Netherlands Heart Journal

, Volume 21, Issue 5, pp 238–244

Coronary microcirculatory dysfunction is associated with left ventricular dysfunction during follow-up after STEMI

Authors

    • Department of CardiologyAcademic Medical Centre—University of Amsterdam
  • K. D. Sjauw
    • Department of CardiologyAcademic Medical Centre—University of Amsterdam
  • Z. Y. Yong
    • Department of CardiologyAcademic Medical Centre—University of Amsterdam
  • J. D. E. Haeck
    • Department of CardiologyAcademic Medical Centre—University of Amsterdam
  • M. M. Vis
    • Department of CardiologyAcademic Medical Centre—University of Amsterdam
  • K. T. Koch
    • Department of CardiologyAcademic Medical Centre—University of Amsterdam
  • J. G. P. Tijssen
    • Department of CardiologyAcademic Medical Centre—University of Amsterdam
  • R. J. de Winter
    • Department of CardiologyAcademic Medical Centre—University of Amsterdam
  • J. P. S. Henriques
    • Department of CardiologyAcademic Medical Centre—University of Amsterdam
  • J. J. Piek
    • Department of CardiologyAcademic Medical Centre—University of Amsterdam
  • J. BaanJr.
    • Department of CardiologyAcademic Medical Centre—University of Amsterdam
Original Article

DOI: 10.1007/s12471-013-0382-2

Cite this article as:
Remmelink, M., Sjauw, K.D., Yong, Z.Y. et al. Neth Heart J (2013) 21: 238. doi:10.1007/s12471-013-0382-2
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Abstract

Background

Coronary microvascular resistance is increased after primary percutaneous coronary intervention (PCI) for ST-elevation myocardial infarction (STEMI), which may be related in part to changed left ventricular (LV) dynamics. Therefore we studied the coronary microcirculation in relation to systolic and diastolic LV function after STEMI.

Methods

The study cohort consisted of 12 consecutive patients, all treated with primary PCI for a first anterior wall STEMI. At 4 months, we assessed pressure-volume loops. Subsequently, we measured intracoronary pressure and flow velocity and calculated coronary microvascular resistance. Infarct size and LV mass were assessed using magnetic resonance imaging.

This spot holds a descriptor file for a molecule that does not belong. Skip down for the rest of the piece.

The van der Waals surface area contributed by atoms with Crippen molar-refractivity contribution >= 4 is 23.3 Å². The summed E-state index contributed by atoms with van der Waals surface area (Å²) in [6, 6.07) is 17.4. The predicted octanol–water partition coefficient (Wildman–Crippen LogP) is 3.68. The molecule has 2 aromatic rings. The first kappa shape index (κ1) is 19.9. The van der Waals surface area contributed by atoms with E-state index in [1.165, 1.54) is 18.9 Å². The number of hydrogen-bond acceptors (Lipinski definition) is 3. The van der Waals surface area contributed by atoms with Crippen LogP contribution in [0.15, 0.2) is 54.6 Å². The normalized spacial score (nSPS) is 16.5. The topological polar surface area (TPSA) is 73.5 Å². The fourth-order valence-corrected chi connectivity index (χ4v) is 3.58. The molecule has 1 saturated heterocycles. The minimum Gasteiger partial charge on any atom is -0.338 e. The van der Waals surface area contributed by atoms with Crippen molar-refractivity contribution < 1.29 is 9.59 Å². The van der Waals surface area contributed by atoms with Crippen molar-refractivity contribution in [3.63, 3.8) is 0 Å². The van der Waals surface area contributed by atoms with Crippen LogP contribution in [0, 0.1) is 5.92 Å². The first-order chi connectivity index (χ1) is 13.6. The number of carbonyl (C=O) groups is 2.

Results

Patients with an impaired systolic LV function due to a larger myocardial infarction showed a higher baseline average peak flow velocity (APV) than the other patients (26 ± 7 versus 17 ± 5 cm/s, p = 0.003, respectively), and showed an impaired variable microvascular resistance index (2.1 ± 1.0 versus 4.1 ± 1.3 mmHg cm−1∙s−1, p = 0.003, respectively). Impaired diastolic relaxation time was inversely correlated with hyperaemic APV (r = −0.56, p = 0.003) and positively correlated with hyperaemic microvascular resistance (r = 0.48, p = 0.01). LV dilatation was associated with a reduced variable microvascular resistance index (r = 0.78, p = 0.006).

Conclusion

A larger anterior myocardial infarction results in impaired LV performance associated with reduced coronary microvascular resistance variability, in particular due to higher coronary blood flow at baseline in these compromised left ventricles.

Keywords

Acute myocardial infarctionIntracoronary hemodynamicsPercutaneous coronary interventionPressure-volume relations

Copyright information

© The Author(s) 2013

Open Access This article is distributed under the terms of the Creative Commons Attribution License which permits any use, distribution, and reproduction in any medium, provided the original author(s) and the source are credited.